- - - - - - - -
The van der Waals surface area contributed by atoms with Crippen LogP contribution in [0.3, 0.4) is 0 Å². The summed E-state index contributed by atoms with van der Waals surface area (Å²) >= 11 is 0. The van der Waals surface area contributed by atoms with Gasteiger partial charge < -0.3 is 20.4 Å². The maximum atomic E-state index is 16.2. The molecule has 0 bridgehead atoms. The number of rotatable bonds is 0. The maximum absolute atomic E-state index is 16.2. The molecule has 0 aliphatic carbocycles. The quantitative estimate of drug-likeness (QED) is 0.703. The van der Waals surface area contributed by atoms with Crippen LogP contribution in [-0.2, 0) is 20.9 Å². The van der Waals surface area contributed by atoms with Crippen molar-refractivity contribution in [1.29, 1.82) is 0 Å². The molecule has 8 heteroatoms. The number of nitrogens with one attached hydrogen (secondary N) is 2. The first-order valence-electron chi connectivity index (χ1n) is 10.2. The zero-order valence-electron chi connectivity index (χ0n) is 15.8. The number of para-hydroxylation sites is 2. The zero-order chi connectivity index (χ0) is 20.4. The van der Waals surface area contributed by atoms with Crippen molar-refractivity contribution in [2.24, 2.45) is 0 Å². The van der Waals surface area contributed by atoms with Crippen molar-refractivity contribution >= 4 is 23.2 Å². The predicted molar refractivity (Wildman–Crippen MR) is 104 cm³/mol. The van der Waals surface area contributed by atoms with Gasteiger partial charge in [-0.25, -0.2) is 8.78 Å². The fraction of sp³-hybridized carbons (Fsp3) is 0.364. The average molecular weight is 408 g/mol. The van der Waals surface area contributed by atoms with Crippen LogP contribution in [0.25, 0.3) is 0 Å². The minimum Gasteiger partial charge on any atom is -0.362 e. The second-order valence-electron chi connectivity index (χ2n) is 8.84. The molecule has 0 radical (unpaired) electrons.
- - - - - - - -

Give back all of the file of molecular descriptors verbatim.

The van der Waals surface area contributed by atoms with Crippen LogP contribution in [0.3, 0.4) is 0 Å². The summed E-state index contributed by atoms with van der Waals surface area (Å²) >= 11 is 0. The van der Waals surface area contributed by atoms with Gasteiger partial charge < -0.3 is 20.4 Å². The maximum atomic E-state index is 16.2. The molecule has 0 bridgehead atoms. The number of rotatable bonds is 0. The maximum absolute atomic E-state index is 16.2. The molecule has 0 aliphatic carbocycles. The quantitative estimate of drug-likeness (QED) is 0.703. The van der Waals surface area contributed by atoms with Crippen LogP contribution in [-0.2, 0) is 20.9 Å². The van der Waals surface area contributed by atoms with Crippen molar-refractivity contribution in [1.29, 1.82) is 0 Å². The molecule has 8 heteroatoms. The number of nitrogens with one attached hydrogen (secondary N) is 2. The first-order valence-electron chi connectivity index (χ1n) is 10.2. The zero-order valence-electron chi connectivity index (χ0n) is 15.8. The number of para-hydroxylation sites is 2. The zero-order chi connectivity index (χ0) is 20.4. The van der Waals surface area contributed by atoms with Crippen molar-refractivity contribution in [2.24, 2.45) is 0 Å². The van der Waals surface area contributed by atoms with Crippen molar-refractivity contribution >= 4 is 23.2 Å². The predicted molar refractivity (Wildman–Crippen MR) is 104 cm³/mol. The van der Waals surface area contributed by atoms with Gasteiger partial charge in [-0.25, -0.2) is 8.78 Å². The fraction of sp³-hybridized carbons (Fsp3) is 0.364. The average molecular weight is 408 g/mol. The van der Waals surface area contributed by atoms with Crippen LogP contribution in [0.25, 0.3) is 0 Å². The minimum Gasteiger partial charge on any atom is -0.362 e. The second-order valence-electron chi connectivity index (χ2n) is 8.84. The molecule has 0 radical (unpaired) electrons.